New Dad wants to bond, but it can be hard. Dads bond with their kids by being physical, rolling around, playing catch, tickle fights. You can’t do any of that with a newborn. Add to it the likelihood that mom does most of the feeding and rocking and you end up with a dad that feels pretty disconnected from the Nugget.Most dads don’t really bond with their baby until they are about 6 months old. By then babies are responding to tickles and laughing at New Dad’s silly faces. New Dads love the feedback that a newborn just can’t give.The key is to be patient and encouraging. Encourage New Dad to spend some kangaroo time with the baby, and guard yourself from believing that he doesn’t care or love the baby like you do.
New Dad needs sex. Just like they bond by being physical with their kids, New Dad bonds with his wife by being physically intimate. Unfortunately, physical intimacy isn’t at the top of most New Moms’ to-do lists. The reality is that us wives need to remember that physical intimacy communicates SO MUCH to a man. When you touch him you communicate that you love him, that you need him, and that he is a man. These are all things that he needs to hear from you. Even if full on intercourse isn’t happening right now it doesn’t mean that you guys can’t squeeze in some old-fashioned cuddling or make-out sessions. The important thing to remember is that your touch says so much. Heh.
New Dad needs to be asked what he needs. Again, most of the things on this list are experiences from my marriage and conversations and arguments my husband and I had. To find out what your New Dad needs requires taking the time to ask him.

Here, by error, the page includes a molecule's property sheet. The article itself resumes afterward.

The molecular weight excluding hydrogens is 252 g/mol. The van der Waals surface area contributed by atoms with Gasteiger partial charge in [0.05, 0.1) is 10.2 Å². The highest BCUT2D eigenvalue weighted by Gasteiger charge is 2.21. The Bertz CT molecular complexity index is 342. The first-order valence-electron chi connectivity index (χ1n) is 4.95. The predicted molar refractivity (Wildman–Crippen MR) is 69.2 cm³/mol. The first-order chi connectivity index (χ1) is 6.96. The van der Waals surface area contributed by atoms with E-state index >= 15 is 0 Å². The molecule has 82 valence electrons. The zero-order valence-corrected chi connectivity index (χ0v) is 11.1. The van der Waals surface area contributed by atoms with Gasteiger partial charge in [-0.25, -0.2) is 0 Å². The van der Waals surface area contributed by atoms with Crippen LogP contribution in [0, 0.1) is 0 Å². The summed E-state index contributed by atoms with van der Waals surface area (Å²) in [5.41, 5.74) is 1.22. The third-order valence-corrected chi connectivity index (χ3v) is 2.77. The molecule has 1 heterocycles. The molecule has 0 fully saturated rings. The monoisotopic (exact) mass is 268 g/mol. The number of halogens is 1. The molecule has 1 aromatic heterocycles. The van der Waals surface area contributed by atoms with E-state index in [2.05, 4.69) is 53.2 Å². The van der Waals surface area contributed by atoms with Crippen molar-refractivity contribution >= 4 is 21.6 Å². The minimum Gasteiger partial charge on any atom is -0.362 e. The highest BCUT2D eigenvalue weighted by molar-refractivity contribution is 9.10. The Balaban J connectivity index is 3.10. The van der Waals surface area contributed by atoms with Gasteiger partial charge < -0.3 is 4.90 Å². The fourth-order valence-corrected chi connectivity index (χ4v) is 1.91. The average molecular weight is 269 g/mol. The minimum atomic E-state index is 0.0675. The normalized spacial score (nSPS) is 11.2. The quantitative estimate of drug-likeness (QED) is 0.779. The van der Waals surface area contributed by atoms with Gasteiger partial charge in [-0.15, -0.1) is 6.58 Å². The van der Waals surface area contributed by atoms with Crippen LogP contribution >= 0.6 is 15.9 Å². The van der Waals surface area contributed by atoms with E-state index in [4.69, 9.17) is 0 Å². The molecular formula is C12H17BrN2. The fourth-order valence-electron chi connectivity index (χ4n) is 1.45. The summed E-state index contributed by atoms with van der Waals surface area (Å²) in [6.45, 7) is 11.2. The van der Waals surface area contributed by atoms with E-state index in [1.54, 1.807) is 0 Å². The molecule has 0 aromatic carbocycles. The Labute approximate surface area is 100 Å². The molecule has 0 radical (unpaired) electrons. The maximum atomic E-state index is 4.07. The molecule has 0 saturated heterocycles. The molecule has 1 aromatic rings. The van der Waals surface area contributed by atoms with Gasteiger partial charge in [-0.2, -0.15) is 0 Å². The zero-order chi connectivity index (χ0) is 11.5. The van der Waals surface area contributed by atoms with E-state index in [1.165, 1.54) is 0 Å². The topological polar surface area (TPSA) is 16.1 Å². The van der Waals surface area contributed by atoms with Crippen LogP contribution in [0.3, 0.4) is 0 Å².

New Dad needs a thank you. I know, I know. Moms have the hard job. You are the one that deserves a thank you, goshdarnit. And you do deserve a thank you for your hard work, but so does New Dad. So many New Dads are like wilted flowers begging for someone to acknowledge them and the things they do for their families. New Dads need to know that what they are doing matters and a thank you is a perfect way to do that.
P.S. I put together Babyproof Your Marriage: 10 Expectations Every Couple Should Discuss Before the Baby Arrives, a free guide to entering Married with Children Status with your eyes wide open!
Mark and Marie coach couples to a better marriage. Coaching as a team we’re able to understand you better and make you feel more comfortable sharing your life with us. Mark makes sure the husband doesn’t get ganged up on, and I make sure we’re all hearing each other (I have to use that Masters somewhere!). We’ll walk you through the conflicts that every marriage has and help you navigate your way out of them so that you’re closer and more in love than ever before.